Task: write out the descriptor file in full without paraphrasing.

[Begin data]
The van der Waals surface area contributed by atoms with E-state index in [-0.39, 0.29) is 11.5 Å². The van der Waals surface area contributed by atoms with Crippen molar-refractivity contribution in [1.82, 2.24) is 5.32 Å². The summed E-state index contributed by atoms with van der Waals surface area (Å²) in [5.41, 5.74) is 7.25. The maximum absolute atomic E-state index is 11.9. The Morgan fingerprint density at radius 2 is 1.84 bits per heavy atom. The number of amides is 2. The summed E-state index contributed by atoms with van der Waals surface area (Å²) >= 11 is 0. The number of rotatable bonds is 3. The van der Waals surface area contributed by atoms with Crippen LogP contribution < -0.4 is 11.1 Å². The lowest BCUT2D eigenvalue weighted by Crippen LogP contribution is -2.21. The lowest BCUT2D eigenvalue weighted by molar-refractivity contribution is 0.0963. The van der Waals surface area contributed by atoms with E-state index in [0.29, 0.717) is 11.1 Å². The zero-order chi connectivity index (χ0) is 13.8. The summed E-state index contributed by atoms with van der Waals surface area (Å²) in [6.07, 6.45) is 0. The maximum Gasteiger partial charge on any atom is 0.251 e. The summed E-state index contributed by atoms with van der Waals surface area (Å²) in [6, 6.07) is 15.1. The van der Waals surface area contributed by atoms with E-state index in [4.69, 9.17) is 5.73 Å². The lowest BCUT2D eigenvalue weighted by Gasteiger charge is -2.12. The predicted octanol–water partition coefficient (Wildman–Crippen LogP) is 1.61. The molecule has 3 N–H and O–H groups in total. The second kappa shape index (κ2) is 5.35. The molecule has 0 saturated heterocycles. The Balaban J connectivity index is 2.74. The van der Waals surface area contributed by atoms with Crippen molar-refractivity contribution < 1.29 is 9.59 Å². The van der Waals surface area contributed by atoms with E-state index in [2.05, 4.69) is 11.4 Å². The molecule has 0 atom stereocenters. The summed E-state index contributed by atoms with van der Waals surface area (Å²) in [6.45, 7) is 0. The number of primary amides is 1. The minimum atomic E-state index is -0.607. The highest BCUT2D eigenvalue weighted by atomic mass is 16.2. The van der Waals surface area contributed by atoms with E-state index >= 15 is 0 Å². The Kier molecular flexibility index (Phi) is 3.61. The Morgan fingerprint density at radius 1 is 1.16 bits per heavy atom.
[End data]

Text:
The van der Waals surface area contributed by atoms with E-state index in [-0.39, 0.29) is 11.5 Å². The van der Waals surface area contributed by atoms with Crippen molar-refractivity contribution in [1.82, 2.24) is 5.32 Å². The summed E-state index contributed by atoms with van der Waals surface area (Å²) in [5.41, 5.74) is 7.25. The maximum absolute atomic E-state index is 11.9. The Morgan fingerprint density at radius 2 is 1.84 bits per heavy atom. The number of amides is 2. The summed E-state index contributed by atoms with van der Waals surface area (Å²) >= 11 is 0. The number of rotatable bonds is 3. The van der Waals surface area contributed by atoms with Crippen LogP contribution < -0.4 is 11.1 Å². The lowest BCUT2D eigenvalue weighted by Crippen LogP contribution is -2.21. The lowest BCUT2D eigenvalue weighted by molar-refractivity contribution is 0.0963. The van der Waals surface area contributed by atoms with E-state index in [0.29, 0.717) is 11.1 Å². The zero-order chi connectivity index (χ0) is 13.8. The summed E-state index contributed by atoms with van der Waals surface area (Å²) in [6.07, 6.45) is 0. The maximum Gasteiger partial charge on any atom is 0.251 e. The summed E-state index contributed by atoms with van der Waals surface area (Å²) in [6, 6.07) is 15.1. The van der Waals surface area contributed by atoms with E-state index in [4.69, 9.17) is 5.73 Å². The lowest BCUT2D eigenvalue weighted by Gasteiger charge is -2.12. The predicted octanol–water partition coefficient (Wildman–Crippen LogP) is 1.61. The molecule has 3 N–H and O–H groups in total. The second kappa shape index (κ2) is 5.35. The molecule has 0 saturated heterocycles. The Balaban J connectivity index is 2.74. The van der Waals surface area contributed by atoms with Crippen molar-refractivity contribution < 1.29 is 9.59 Å². The van der Waals surface area contributed by atoms with E-state index in [2.05, 4.69) is 11.4 Å². The molecule has 0 atom stereocenters. The summed E-state index contributed by atoms with van der Waals surface area (Å²) in [6.45, 7) is 0. The number of primary amides is 1. The minimum atomic E-state index is -0.607. The highest BCUT2D eigenvalue weighted by atomic mass is 16.2. The van der Waals surface area contributed by atoms with E-state index >= 15 is 0 Å². The Kier molecular flexibility index (Phi) is 3.61. The Morgan fingerprint density at radius 1 is 1.16 bits per heavy atom.